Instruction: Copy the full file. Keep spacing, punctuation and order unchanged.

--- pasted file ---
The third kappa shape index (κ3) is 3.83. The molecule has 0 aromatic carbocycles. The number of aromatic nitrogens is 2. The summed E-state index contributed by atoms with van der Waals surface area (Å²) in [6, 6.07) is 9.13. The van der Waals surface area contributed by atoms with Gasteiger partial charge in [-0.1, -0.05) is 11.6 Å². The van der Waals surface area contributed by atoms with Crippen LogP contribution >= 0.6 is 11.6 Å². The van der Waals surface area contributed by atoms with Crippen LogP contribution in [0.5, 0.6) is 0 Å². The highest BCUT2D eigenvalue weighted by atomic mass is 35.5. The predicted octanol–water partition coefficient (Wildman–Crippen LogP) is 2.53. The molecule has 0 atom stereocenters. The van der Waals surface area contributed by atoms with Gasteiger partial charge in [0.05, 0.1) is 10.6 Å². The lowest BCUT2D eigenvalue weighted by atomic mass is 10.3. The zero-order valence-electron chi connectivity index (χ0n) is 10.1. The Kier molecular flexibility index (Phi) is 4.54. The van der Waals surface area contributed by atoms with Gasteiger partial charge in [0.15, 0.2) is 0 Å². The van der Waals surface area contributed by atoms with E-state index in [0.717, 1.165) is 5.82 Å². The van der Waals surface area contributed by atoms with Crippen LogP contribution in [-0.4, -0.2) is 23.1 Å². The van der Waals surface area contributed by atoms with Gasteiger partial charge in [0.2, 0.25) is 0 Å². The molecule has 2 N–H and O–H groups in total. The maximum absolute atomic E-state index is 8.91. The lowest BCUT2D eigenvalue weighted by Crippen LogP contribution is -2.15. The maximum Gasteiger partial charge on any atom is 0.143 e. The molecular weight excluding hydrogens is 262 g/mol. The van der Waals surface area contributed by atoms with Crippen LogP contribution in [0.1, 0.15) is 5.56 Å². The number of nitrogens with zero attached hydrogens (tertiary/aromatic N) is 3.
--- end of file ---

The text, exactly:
The third kappa shape index (κ3) is 3.83. The molecule has 0 aromatic carbocycles. The number of aromatic nitrogens is 2. The summed E-state index contributed by atoms with van der Waals surface area (Å²) in [6, 6.07) is 9.13. The van der Waals surface area contributed by atoms with Gasteiger partial charge in [-0.1, -0.05) is 11.6 Å². The van der Waals surface area contributed by atoms with Crippen LogP contribution >= 0.6 is 11.6 Å². The van der Waals surface area contributed by atoms with Crippen LogP contribution in [0.5, 0.6) is 0 Å². The highest BCUT2D eigenvalue weighted by atomic mass is 35.5. The predicted octanol–water partition coefficient (Wildman–Crippen LogP) is 2.53. The molecule has 0 atom stereocenters. The van der Waals surface area contributed by atoms with Gasteiger partial charge in [0.05, 0.1) is 10.6 Å². The lowest BCUT2D eigenvalue weighted by atomic mass is 10.3. The zero-order valence-electron chi connectivity index (χ0n) is 10.1. The Kier molecular flexibility index (Phi) is 4.54. The van der Waals surface area contributed by atoms with Gasteiger partial charge in [0.15, 0.2) is 0 Å². The van der Waals surface area contributed by atoms with E-state index in [0.717, 1.165) is 5.82 Å². The van der Waals surface area contributed by atoms with Crippen LogP contribution in [-0.4, -0.2) is 23.1 Å². The van der Waals surface area contributed by atoms with Gasteiger partial charge in [0.2, 0.25) is 0 Å². The molecule has 2 N–H and O–H groups in total. The maximum absolute atomic E-state index is 8.91. The lowest BCUT2D eigenvalue weighted by Crippen LogP contribution is -2.15. The maximum Gasteiger partial charge on any atom is 0.143 e. The molecular weight excluding hydrogens is 262 g/mol. The van der Waals surface area contributed by atoms with Crippen LogP contribution in [0.1, 0.15) is 5.56 Å². The number of nitrogens with zero attached hydrogens (tertiary/aromatic N) is 3.